Washington Gov. Jay Inslee’s COVID-19 vaccine requirement for state employees — you know, the one that cannot stop spread or transmission of the virus among coworkers — could drastically reduce the number of volunteer firefighters available to help fight large fires, according to a story in The Wenatchee World.
The heads of two fire districts in Chelan County say vaccine requirements may lead to two-thirds fewer firefighters available for mobilization. Their worry is in part based on a survey of fire departments in the Mid-Columbia Mobilization Region.
The two chiefs asked the region’s fire departments to poll their volunteers’ vaccination status, The Wenatchee World reports. About 20 of the 66 departments responded with answers, and, “Of the 562 volunteer firefighters who responded to the survey, 248 were vaccinated — about 44%. But only 77 were willing to submit their vaccination card to the state patrol,” the paper wrote. “That’s about one-third of the eligible pool and about 14% of all the firefighters who took the survey.”
A spokesperson for the state fire marshal’s office and state patrol confirmed that the governor’s order “applies to volunteer firefighters who become ‘casual hires’ during emergency mobilization.”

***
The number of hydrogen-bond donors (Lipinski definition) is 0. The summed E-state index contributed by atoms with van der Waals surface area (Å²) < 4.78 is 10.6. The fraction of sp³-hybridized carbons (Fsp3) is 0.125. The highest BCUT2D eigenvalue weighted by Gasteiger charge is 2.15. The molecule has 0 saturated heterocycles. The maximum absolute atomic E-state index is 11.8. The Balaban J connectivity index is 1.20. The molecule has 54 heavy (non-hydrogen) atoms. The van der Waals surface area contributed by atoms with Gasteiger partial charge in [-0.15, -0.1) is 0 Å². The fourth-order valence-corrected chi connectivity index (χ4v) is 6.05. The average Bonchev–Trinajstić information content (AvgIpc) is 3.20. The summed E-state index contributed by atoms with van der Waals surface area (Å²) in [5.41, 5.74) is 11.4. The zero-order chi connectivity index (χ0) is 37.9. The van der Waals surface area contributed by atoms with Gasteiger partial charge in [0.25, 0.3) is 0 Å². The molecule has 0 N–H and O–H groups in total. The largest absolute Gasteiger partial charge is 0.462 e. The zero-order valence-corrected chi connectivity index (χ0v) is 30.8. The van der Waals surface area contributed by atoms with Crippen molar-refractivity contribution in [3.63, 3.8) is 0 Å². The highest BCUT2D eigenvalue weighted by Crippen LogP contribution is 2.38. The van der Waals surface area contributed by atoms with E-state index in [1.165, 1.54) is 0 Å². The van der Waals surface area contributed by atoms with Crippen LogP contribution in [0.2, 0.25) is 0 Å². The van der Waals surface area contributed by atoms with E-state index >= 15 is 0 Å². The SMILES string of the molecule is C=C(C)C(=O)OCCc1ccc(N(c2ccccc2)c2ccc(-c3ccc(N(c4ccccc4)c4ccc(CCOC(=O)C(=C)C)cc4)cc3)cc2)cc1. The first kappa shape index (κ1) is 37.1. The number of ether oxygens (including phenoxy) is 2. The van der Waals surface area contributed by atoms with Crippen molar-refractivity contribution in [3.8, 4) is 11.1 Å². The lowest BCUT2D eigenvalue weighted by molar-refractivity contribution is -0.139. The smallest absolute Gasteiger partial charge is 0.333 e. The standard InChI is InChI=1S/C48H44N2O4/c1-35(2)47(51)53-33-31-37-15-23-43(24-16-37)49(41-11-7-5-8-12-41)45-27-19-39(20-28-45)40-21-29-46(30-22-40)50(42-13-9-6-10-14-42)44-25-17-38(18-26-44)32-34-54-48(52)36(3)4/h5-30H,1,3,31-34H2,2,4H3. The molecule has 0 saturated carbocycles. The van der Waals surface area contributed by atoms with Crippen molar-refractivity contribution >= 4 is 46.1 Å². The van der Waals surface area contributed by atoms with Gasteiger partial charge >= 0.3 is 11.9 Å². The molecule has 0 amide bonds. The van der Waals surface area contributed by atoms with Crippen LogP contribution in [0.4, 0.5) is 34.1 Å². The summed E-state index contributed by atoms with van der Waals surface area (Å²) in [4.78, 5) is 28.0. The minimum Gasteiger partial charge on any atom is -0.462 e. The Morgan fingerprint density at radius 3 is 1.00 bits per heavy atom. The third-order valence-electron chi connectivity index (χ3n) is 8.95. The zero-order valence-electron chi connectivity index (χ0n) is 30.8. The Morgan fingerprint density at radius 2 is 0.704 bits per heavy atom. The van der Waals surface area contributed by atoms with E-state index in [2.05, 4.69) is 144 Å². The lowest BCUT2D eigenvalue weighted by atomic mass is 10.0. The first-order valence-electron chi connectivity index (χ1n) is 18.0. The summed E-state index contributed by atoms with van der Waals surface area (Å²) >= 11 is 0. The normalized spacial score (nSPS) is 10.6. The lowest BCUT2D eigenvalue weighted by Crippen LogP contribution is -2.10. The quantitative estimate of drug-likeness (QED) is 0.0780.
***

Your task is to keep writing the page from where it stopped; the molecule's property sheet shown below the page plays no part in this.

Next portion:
The story also highlights the lack of wisdom in the state’s inconsistent vaccination standards, which will allow some workers on incident sites to be unvaccinated but not others, given their contractor vs. employee status.
The two fire chiefs, Phil Mosher and Kelly O’Brien, say they’ve attempted to make their concerns known in Olympia to no avail.
Fire season alone should motivate Inslee to end his vaccine mandate. Then again, knowing more about the virus, who becomes severely ill, and understanding the strengths and weaknesses of available COVID-19 vaccines has not motivated reconsideration of the mandate on state workers.
Instead, Inslee has doubled and tripled down. He recently made the vaccine mandate permanent for some state employees and will require boosters to be added to the requirement. This could eventually result in more firings, fewer employees and more harm to state services that taxpayers pay for and expect. Directive 22-13 outlines the requirement.
Vaccines are proving useful at fighting COVID-19 hospitalization and death. Vaccine mandates are not. They are creating division and suspicion, ruining careers and hurting workforces with no demonstrable health benefit.
The mandate and enhanced mandate appear to be unjust discrimination against people who aren’t doing what the governor wants them to do. He should be making compelling arguments for vaccination and continuing to encourage safe practices, instead of crafting mandates and directives.
Elizabeth Hovde is a policy analyst and the director of the Centers for Health Care and Worker Rights at the Washington Policy Center.
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